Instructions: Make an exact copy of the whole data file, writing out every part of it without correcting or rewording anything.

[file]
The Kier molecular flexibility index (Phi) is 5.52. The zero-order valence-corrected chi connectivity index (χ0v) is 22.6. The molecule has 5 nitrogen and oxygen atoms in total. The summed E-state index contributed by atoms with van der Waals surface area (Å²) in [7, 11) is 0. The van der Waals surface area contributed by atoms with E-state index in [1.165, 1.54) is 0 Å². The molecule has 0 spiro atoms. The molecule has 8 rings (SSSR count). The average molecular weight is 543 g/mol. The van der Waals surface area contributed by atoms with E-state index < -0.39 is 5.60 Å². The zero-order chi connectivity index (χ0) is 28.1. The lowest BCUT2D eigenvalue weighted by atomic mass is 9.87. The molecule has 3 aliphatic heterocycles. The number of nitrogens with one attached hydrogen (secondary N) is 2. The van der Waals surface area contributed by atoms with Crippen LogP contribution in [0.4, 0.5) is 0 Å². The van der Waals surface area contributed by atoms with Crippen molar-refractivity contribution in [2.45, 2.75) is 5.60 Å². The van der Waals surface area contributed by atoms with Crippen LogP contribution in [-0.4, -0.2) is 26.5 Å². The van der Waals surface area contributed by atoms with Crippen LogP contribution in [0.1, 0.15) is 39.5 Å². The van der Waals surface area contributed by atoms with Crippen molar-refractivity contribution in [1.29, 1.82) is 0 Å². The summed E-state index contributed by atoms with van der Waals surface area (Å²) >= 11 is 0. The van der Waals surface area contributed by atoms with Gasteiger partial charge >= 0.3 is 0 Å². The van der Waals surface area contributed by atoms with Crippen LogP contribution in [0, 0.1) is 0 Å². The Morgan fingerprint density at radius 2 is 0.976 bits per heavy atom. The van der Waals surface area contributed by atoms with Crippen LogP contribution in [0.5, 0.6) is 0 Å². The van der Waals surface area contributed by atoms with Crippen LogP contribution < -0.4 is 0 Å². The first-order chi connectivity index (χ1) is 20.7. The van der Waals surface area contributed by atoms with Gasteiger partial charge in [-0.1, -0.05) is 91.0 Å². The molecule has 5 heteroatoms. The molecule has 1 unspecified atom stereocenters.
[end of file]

The Kier molecular flexibility index (Phi) is 5.52. The zero-order valence-corrected chi connectivity index (χ0v) is 22.6. The molecule has 5 nitrogen and oxygen atoms in total. The summed E-state index contributed by atoms with van der Waals surface area (Å²) in [7, 11) is 0. The van der Waals surface area contributed by atoms with E-state index in [1.165, 1.54) is 0 Å². The molecule has 0 spiro atoms. The molecule has 8 rings (SSSR count). The average molecular weight is 543 g/mol. The van der Waals surface area contributed by atoms with E-state index < -0.39 is 5.60 Å². The zero-order chi connectivity index (χ0) is 28.1. The lowest BCUT2D eigenvalue weighted by atomic mass is 9.87. The molecule has 3 aliphatic heterocycles. The number of nitrogens with one attached hydrogen (secondary N) is 2. The van der Waals surface area contributed by atoms with Crippen LogP contribution in [0.4, 0.5) is 0 Å². The van der Waals surface area contributed by atoms with Crippen molar-refractivity contribution in [2.45, 2.75) is 5.60 Å². The van der Waals surface area contributed by atoms with Crippen LogP contribution in [-0.4, -0.2) is 26.5 Å². The van der Waals surface area contributed by atoms with Crippen LogP contribution in [0.1, 0.15) is 39.5 Å². The van der Waals surface area contributed by atoms with Crippen molar-refractivity contribution in [1.29, 1.82) is 0 Å². The summed E-state index contributed by atoms with van der Waals surface area (Å²) >= 11 is 0. The van der Waals surface area contributed by atoms with Gasteiger partial charge >= 0.3 is 0 Å². The van der Waals surface area contributed by atoms with Crippen LogP contribution in [0, 0.1) is 0 Å². The Morgan fingerprint density at radius 2 is 0.976 bits per heavy atom. The van der Waals surface area contributed by atoms with Crippen LogP contribution in [0.5, 0.6) is 0 Å². The van der Waals surface area contributed by atoms with Crippen LogP contribution < -0.4 is 0 Å². The first-order chi connectivity index (χ1) is 20.7. The van der Waals surface area contributed by atoms with Gasteiger partial charge in [-0.1, -0.05) is 91.0 Å². The molecule has 5 heteroatoms. The molecule has 1 unspecified atom stereocenters.